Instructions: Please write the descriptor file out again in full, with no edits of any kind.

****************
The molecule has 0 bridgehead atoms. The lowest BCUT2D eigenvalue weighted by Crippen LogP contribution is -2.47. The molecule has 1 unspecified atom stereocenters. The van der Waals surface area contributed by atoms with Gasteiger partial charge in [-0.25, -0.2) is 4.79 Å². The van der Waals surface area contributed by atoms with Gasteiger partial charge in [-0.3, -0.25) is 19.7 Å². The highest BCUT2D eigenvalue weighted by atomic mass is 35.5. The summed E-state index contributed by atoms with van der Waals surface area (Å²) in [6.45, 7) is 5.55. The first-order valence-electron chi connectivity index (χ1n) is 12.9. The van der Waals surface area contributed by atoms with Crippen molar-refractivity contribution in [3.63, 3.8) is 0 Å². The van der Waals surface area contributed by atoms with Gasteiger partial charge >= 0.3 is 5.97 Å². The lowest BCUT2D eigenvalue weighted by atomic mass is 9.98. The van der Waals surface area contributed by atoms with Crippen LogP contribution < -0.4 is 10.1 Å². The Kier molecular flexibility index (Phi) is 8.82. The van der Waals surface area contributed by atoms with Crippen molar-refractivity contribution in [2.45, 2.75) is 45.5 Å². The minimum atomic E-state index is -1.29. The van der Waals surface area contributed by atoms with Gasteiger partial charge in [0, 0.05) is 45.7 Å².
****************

The molecule has 0 bridgehead atoms. The lowest BCUT2D eigenvalue weighted by Crippen LogP contribution is -2.47. The molecule has 1 unspecified atom stereocenters. The van der Waals surface area contributed by atoms with Gasteiger partial charge in [-0.25, -0.2) is 4.79 Å². The van der Waals surface area contributed by atoms with Gasteiger partial charge in [-0.3, -0.25) is 19.7 Å². The highest BCUT2D eigenvalue weighted by atomic mass is 35.5. The summed E-state index contributed by atoms with van der Waals surface area (Å²) in [6.45, 7) is 5.55. The first-order valence-electron chi connectivity index (χ1n) is 12.9. The van der Waals surface area contributed by atoms with Crippen molar-refractivity contribution in [3.63, 3.8) is 0 Å². The van der Waals surface area contributed by atoms with Gasteiger partial charge >= 0.3 is 5.97 Å². The lowest BCUT2D eigenvalue weighted by atomic mass is 9.98. The van der Waals surface area contributed by atoms with Crippen LogP contribution < -0.4 is 10.1 Å². The Kier molecular flexibility index (Phi) is 8.82. The van der Waals surface area contributed by atoms with Crippen molar-refractivity contribution in [2.45, 2.75) is 45.5 Å². The minimum atomic E-state index is -1.29. The van der Waals surface area contributed by atoms with Gasteiger partial charge in [0, 0.05) is 45.7 Å².